To say I was having kittens this morning is an understatement: there were so many ways today's screeding of the kitchen wing floor could go wrong.

I had followed the company's guidelines on arranging the sub-floor construction for a minimum screed depth of 50mm. However, I discovered on the company's costing spreadsheet just last night that they were only going to supply 40 mm! Their area estimate of 111 m2 gave in consequence their volume estimate of 4.4 m3. The company were only bringing 4.75 m3, so their tolerances were already very tight.

In last night's panic I did my own calculations using multiple depth measurements to get an average screed depth for each room. The kitchen in particular introduces huge uncertainty as the floor height is all over the place because it is above basement vaulting. The sub-floors of all the other rooms in the kitchen wing were installed at different depths so nothing was standard. This was despite me emailing plans to try to ensure consistency! :-) Anyhow, my own calculations gave a figure of 4.5 m3, and I breathed a sigh of relief as I was in the company's window. However, I had a niggling doubt that the screeding would run out because of the previously mentioned discrepancy, and dashed off an email to the company about the inconsistent depths in their documentation. I hoped this would cover my back.

Gregor and Andrew arrived early to hold my hand, which was very kind of them. However, when the workmen arrived from the screeding company, Andrew and Gregor headed off to do some landscape gardening in the grounds of the castle. No-one else wanted to take responsibility for the screeding so I had to be on site myself. Indeed supervising the screeding was the principal reason for my current stay at the castle, and I had known for years that no-one else wanted to do it. This is as it should be of course – I was paying the money – but it didn't make it any less nerve-racking.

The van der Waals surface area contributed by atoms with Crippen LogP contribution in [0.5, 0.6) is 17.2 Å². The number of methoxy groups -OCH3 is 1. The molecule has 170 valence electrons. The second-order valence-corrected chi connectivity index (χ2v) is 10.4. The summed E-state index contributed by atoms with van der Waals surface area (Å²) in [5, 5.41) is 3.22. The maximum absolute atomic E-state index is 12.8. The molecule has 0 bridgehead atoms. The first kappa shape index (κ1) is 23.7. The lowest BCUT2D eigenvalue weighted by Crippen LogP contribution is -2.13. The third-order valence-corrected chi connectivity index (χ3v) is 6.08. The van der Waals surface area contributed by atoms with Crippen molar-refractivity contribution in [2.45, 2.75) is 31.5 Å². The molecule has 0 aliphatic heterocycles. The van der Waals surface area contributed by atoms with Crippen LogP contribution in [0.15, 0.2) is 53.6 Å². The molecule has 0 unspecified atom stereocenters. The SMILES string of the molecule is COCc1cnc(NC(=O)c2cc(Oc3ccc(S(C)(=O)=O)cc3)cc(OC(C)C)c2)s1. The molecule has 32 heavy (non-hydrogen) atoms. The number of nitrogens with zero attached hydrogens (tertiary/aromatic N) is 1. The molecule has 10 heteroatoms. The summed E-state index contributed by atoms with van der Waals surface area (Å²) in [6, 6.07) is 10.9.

I showed the workmen the room layout, the finished level I wanted and explained the existing irregularities in levels e.g. stone slabs at opposite ends of rooms which you would assume were at the same level, were out by up to 13mm. I even started miming with a slate tile, assuming that gesture and show would remove any ambiguity in what I was saying. One of the workmen must have picked-up my nervousness, as he said “We do this every day, we know what we are doing.”. I had no doubt they knew what they were doing, but was concerned they were doing it with my money :-) and that I had not communicated properly the non-standard requirements of the castle's restoration.

Before any pouring, the workmen placed a large number of small metal tripods in each room. Using a laser level the workmen screwed down a circular plate built into the tripod, to the final floor level. The pour would be complete when it reached the level of these circular plates. Using the measurements obtained the workmen came up with a figure of 5 m3. I was warned that, in consequence, they might need to fetch another lorry-load of screed and that this would cost me an arm and a leg. My panic increased!

The workmen wanted me to tape a few bits of pipe and a few lengths of expansion strip down to ensure they would not float during the pour. I was eager to oblige as I just didn't want anything to go wrong. During the pour, they said that by going just 2 millimetres lower in each room, that they thought they could manage with 4.75 m3. I readily agreed! There was another panic in the former scullery, as they had to go higher than the requested floor level to ensure some pipes would be properly covered - but would this cause the screed to run out?